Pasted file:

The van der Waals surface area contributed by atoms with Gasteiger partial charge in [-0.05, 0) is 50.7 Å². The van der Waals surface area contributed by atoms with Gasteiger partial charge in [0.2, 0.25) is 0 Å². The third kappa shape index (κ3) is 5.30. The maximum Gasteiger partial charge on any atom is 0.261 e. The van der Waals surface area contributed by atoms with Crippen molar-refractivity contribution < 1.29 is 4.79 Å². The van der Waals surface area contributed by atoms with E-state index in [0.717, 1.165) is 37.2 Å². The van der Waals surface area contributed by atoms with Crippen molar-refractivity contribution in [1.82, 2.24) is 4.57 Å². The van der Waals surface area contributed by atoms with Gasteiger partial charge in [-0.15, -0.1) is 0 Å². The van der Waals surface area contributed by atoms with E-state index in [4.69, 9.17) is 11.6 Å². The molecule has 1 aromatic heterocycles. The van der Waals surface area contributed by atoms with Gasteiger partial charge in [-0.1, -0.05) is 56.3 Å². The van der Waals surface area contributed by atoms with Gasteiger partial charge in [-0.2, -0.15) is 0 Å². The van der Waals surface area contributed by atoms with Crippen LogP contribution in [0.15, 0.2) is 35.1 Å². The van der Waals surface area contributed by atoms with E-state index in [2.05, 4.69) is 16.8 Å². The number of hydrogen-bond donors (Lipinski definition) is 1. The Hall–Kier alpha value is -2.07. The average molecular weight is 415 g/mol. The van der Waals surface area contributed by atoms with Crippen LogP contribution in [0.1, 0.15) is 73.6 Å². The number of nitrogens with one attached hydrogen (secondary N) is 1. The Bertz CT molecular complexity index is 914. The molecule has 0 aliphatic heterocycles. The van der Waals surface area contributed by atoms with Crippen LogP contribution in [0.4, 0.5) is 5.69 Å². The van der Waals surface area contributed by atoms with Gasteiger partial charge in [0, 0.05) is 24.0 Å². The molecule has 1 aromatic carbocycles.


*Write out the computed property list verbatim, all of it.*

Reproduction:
The van der Waals surface area contributed by atoms with Gasteiger partial charge in [-0.05, 0) is 50.7 Å². The van der Waals surface area contributed by atoms with Gasteiger partial charge in [0.2, 0.25) is 0 Å². The third kappa shape index (κ3) is 5.30. The maximum Gasteiger partial charge on any atom is 0.261 e. The van der Waals surface area contributed by atoms with Crippen molar-refractivity contribution < 1.29 is 4.79 Å². The van der Waals surface area contributed by atoms with E-state index in [0.717, 1.165) is 37.2 Å². The van der Waals surface area contributed by atoms with Crippen molar-refractivity contribution in [1.82, 2.24) is 4.57 Å². The van der Waals surface area contributed by atoms with Gasteiger partial charge in [-0.15, -0.1) is 0 Å². The van der Waals surface area contributed by atoms with E-state index in [4.69, 9.17) is 11.6 Å². The molecule has 1 aromatic heterocycles. The van der Waals surface area contributed by atoms with Gasteiger partial charge in [-0.1, -0.05) is 56.3 Å². The van der Waals surface area contributed by atoms with Gasteiger partial charge in [-0.2, -0.15) is 0 Å². The van der Waals surface area contributed by atoms with Crippen LogP contribution in [0.15, 0.2) is 35.1 Å². The van der Waals surface area contributed by atoms with E-state index in [2.05, 4.69) is 16.8 Å². The number of hydrogen-bond donors (Lipinski definition) is 1. The Hall–Kier alpha value is -2.07. The average molecular weight is 415 g/mol. The van der Waals surface area contributed by atoms with Crippen LogP contribution in [0.1, 0.15) is 73.6 Å². The number of nitrogens with one attached hydrogen (secondary N) is 1. The Bertz CT molecular complexity index is 914. The molecule has 0 aliphatic heterocycles. The van der Waals surface area contributed by atoms with Crippen LogP contribution in [0.4, 0.5) is 5.69 Å². The van der Waals surface area contributed by atoms with Gasteiger partial charge in [0, 0.05) is 24.0 Å². The molecule has 1 aromatic carbocycles.